|Major Groups > Polypores > Perenniporia fraxinophila|
by Michael Kuo
Often overlooked because it tends to grow high on the tree trunk (and frequently ignored by collectors who assume it is Ganoderma applanatum), this tough, perennial polypore causes a devastating heart rot in living ash trees across the continent. It is particularly common on white ash, but is also found on other ash species and, sometimes, on other hardwoods.
Perenniporia fraxinophila does, indeed, look like the well-known "artist's fungus," Ganoderma applanatum. It features a brown to black upper surface that becomes cracked and furrowed, a white pore surface, and extremely tough flesh. However, its pores are slightly larger, the pore surface does not bruise brown, and the flesh and tubes are brownish to pale brown rather than brown to reddish brown. The species also differ microscopically.
Ecology: Parasitic on living ash trees (species of Fraxinus), especially white ash (also occasionally reported on other hardwoods); often appearing high on the tree; causing an extensive white heart rot; perennial; growing alone or gregariously; appearing year-round; fairly widely distributed in North America where ash trees occur.
Cap: Usually clearly defined but sometimes merely a folded-over edge above a spreading pore surface; up to 40 cm across and 25 cm deep; convex to hoof-shaped; bald; brown to reddish brown, gray-brown, or black; becoming cracked and furrowed; often hosting moss or algae; the margin thick, rounded, and whitish.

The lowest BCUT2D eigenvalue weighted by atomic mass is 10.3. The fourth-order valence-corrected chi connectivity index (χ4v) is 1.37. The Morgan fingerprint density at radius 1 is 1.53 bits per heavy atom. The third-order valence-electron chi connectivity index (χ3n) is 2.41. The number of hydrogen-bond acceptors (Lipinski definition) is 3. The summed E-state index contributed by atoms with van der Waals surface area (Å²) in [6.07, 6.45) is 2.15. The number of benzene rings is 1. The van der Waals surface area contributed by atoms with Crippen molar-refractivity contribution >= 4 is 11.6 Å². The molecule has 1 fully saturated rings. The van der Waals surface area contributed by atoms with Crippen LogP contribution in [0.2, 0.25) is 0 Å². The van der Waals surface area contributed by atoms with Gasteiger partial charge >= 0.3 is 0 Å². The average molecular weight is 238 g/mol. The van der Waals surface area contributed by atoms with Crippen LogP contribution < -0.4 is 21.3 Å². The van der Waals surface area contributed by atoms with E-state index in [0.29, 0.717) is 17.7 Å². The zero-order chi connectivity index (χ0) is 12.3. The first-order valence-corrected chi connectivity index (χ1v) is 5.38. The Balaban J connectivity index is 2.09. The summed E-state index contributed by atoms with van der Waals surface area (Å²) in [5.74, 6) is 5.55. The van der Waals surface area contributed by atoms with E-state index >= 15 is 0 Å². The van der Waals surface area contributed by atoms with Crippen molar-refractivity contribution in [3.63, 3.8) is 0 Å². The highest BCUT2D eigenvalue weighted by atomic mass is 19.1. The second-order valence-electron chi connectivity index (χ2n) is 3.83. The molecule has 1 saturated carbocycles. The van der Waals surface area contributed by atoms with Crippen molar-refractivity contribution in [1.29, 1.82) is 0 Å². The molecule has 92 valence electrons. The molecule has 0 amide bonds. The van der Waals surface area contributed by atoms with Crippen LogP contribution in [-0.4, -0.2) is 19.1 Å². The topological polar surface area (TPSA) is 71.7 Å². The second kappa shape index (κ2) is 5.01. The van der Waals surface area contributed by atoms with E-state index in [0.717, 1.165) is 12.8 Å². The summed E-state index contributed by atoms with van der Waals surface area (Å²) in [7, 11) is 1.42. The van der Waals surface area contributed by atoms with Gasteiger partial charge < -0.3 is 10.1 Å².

Pore Surface: Creamy white; not bruising appreciably; with 3-5 circular to angular pores per mm; tube layers to 5 mm thick.
Flesh: Brownish to pale brown; corky to woody.
Odor: Not distinctive.
Spore Print: Presumably white, but not documented.
Microscopic Features: Spores 6-9 x 5-6 µ (but cited, perhaps erroneously, as 9-11 x 6.5-8 µ in Gilbertson & Ryvarden 1987); smooth; elliptical, with a severely truncated end; hyaline in KOH; in Melzer's sometimes faintly or strongly dextrinoid; thick-walled. Cystidia absent. Hyphal system dimitic.
Fomes fraxinophilus and Polyporus fraxinophilus are former names.
Cite this page as:
Kuo, M. (2010, March). Perenniporia fraxinophila. Retrieved from the MushroomExpert.Com Web site: http://www.mushroomexpert.com/perenniporia_fraxinophila.html